Daniel Pascual, the PhD candidate in our research group, presented at SEING II the first findings from a multimodal analysis he is undertaking to understand the pragmatic intents that come up out of the combination of verbal and visual elements when communicating online.
To address his research questions, he compiled an initial sample of 10 research project homepages. During the talk, he discussed different types of web structure research groups decide to choose when construing the homepages for their projects. A discussion of the nature and purpose of multimodal resources such as icons, logos and pictures in the homepages selected was also offered. Finally, he connected these two different aspects with the pragmatic meta-functions identifiable in the homepages. In all, his communication gave insights into how the web affordances and the multimodal choices made by the researchers were contributing to conveying their ultimate pragmatic intention.
The abstract of the paper is provided as follows for further information:
A pragmatic approach to the verbal and visual components in research project homepages
Texts and genres in digital environments purposefully combine verbal and visual components in the crafting of their structure. Homepages act as the window entrance to a website and the first layer of meaning and effect for the readership. Subsequently, layout seems a meaningful notion to pragmatically display one’s specific intent through verbal and visual resources. This qualitative study focuses on international research project homepages and seeks to analyse their layout together with the different verbal and visual components that make them up from a pragmatic perspective. Accordingly, a corpus of 10 homepages managed by H2020-funded research projects were selected. Layout, referring to the code of spatial composition (Kress and van Leeuwen 2006), served as an analytical tool to delve into the structure of the homepage and the distribution of texts. Results stem from a three-fold analysis that, first, groups texts into clusters and considers the organization of the website sections in the homepages as the user may scroll down to understand their saliency and function within the homepage composition, as well as their pragmatic functions and effects in order to communicate the research project. Second, the range and the frequency of modal resources (e.g. logos, images, videos, hyperlinks) are discussed, as featured in the homepage and as part of the different clusters. Third, a pragmatic analysis distinguishing three scopes or meta-functions (communicative, promotional and interactional) is proposed to match the layout and composition of the homepage, the modal resources displayed and the pragmatic intent behind. This study may contribute to identifying research groups’ communicative purposes and practices when showcasing their projects digitally by observing the pragmatic strategies conveyed in the mixing of the verbal and visual aspects. This can further help understand the complexity of the discursive and professional practices of researchers nowadays, especially in international and digital scenarios.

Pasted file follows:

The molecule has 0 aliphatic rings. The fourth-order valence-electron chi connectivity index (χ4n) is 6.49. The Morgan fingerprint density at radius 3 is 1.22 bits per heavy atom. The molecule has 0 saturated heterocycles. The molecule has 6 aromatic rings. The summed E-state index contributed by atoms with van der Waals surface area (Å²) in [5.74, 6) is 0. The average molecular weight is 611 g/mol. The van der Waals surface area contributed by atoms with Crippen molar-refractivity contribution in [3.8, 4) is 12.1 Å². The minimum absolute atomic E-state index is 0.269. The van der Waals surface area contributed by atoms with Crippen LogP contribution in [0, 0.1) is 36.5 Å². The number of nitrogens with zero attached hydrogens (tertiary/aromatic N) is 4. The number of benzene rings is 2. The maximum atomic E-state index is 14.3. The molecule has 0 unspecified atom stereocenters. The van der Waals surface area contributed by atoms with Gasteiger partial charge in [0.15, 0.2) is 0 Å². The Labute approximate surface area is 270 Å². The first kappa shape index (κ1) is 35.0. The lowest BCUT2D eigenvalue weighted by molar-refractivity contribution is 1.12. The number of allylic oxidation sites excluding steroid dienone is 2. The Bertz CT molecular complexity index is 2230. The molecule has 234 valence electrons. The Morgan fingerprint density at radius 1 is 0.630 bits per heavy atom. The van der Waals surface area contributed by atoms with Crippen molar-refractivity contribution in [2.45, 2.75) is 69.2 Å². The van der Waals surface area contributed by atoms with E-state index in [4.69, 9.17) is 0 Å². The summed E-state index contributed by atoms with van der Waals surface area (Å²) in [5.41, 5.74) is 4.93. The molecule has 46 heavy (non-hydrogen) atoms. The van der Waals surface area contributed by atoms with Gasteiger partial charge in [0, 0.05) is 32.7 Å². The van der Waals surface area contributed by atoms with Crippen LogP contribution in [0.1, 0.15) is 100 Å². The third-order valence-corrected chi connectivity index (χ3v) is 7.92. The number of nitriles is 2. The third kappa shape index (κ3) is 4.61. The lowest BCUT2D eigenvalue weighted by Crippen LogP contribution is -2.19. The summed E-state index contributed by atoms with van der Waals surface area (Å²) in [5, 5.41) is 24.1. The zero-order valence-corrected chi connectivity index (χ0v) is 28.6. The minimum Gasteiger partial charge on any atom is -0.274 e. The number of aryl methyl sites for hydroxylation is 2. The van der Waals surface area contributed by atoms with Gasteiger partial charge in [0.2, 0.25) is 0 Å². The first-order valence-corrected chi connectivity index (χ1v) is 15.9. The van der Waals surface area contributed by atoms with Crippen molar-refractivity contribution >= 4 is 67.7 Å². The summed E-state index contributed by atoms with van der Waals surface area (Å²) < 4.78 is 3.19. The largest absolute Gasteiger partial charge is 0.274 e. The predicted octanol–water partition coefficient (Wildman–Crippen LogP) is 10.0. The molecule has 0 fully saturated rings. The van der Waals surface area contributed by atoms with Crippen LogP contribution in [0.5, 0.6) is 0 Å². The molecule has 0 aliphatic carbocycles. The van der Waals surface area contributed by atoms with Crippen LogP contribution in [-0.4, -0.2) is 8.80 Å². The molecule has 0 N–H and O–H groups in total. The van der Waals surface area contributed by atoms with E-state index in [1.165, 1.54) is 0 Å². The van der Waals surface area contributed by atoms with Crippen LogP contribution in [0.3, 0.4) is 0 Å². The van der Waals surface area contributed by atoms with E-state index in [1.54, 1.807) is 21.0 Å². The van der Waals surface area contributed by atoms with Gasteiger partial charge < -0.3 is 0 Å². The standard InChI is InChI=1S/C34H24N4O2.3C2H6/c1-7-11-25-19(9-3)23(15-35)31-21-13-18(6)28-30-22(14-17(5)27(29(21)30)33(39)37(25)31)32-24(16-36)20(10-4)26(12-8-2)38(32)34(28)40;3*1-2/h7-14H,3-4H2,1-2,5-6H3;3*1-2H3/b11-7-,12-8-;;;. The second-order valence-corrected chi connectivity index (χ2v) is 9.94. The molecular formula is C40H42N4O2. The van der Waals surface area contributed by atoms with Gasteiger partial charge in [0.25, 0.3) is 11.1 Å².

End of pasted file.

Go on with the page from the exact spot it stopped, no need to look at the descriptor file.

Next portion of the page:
Kress, G. and van Leeuwen, T. 2006. Reading Images. The Grammar of Visual Design. London: Routledge.